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An “Aha!” moment from the video

28 thoughts on “An “Aha!” moment from the video

  1. I have a deep yearning to develop healthy relationships with people outside my Caucasian ethnic group. I need to work through my fears of doing or saying the wrong thing. I seek guidance and constructive feedback so I am free to engage in racial healing within myself, with BIPOC, and with other Caucasian individuals and groups.

    I have been reading the Grace Space Guidelines frequently. Embrace discomfort and Be free from guilt, shame and condemnation are the most difficult for me.

  2. Not “Aha”, more like mind blown. I love the idea that if the rest of the world were to implode, most of the genetic code that exists currently would still be available in Africa. People all being the same under the skin is something I’ve always believed, now this video confirms it!! This dispels (or should) all the ugly preconceived race identifiers that serve only to split us further apart.

  3. Great video. It confirmed many of my current beliefs. I grew up in VA and never understood the legal meaning associated with “if you have one drop of Negro blood, you are black.” The genetic analysis discussion was an AHA moment for me. The video brought back many painful memories but certainly contained so much TRUTH.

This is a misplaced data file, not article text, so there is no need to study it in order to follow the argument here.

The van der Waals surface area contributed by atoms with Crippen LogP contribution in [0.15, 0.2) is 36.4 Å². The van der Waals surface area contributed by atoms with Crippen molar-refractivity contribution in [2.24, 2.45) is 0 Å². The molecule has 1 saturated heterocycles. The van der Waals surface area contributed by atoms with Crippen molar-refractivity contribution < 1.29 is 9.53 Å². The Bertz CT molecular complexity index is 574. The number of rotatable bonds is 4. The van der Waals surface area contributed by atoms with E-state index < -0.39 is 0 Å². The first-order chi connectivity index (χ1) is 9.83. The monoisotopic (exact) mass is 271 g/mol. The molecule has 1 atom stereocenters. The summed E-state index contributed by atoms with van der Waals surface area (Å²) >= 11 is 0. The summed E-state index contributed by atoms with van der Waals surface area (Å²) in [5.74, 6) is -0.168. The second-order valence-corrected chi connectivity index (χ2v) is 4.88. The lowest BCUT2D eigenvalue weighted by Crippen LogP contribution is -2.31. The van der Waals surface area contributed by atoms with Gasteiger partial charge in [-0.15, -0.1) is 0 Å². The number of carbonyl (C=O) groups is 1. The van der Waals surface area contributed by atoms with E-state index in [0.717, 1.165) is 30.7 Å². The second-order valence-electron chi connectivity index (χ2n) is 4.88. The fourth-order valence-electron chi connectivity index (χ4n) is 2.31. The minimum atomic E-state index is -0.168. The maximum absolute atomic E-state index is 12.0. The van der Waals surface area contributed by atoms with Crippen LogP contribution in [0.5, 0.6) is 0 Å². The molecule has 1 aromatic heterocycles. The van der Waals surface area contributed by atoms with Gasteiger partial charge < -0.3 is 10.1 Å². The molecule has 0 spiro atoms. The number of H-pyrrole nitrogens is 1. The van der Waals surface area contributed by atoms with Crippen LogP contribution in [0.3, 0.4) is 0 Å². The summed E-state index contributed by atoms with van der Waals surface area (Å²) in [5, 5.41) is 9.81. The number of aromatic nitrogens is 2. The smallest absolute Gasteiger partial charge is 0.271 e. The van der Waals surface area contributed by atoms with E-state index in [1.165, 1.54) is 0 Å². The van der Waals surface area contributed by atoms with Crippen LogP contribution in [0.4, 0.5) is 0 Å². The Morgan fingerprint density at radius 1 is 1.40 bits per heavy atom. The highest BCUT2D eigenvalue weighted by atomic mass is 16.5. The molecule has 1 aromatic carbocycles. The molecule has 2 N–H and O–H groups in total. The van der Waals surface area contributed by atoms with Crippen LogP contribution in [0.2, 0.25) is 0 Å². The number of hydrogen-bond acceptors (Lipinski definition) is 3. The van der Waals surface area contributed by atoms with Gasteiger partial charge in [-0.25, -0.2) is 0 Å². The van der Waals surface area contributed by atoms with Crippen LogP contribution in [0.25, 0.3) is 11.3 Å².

4. There’s just no way to measure race! Race is a construct constructed by humans to divide us. In talking with a friend about the video, he said something like this: Diversity is creation’s glory and it can be celebrated or it can be used to divide us.

  5. As a scientist, I am familiar with the genetic argument against race as a meaningful way of distinguishing humans, and I am proud of the role science can play in debunking the false ideology of white supremacy. I think the “aha” for me was the in the late 18th and early 19th century the scientific community did the exact opposite by designing flawed studies whose goal it was to prove a differences between races. I gives me a sense of humility that science is not above the fray and we need to pay attention to our own biases.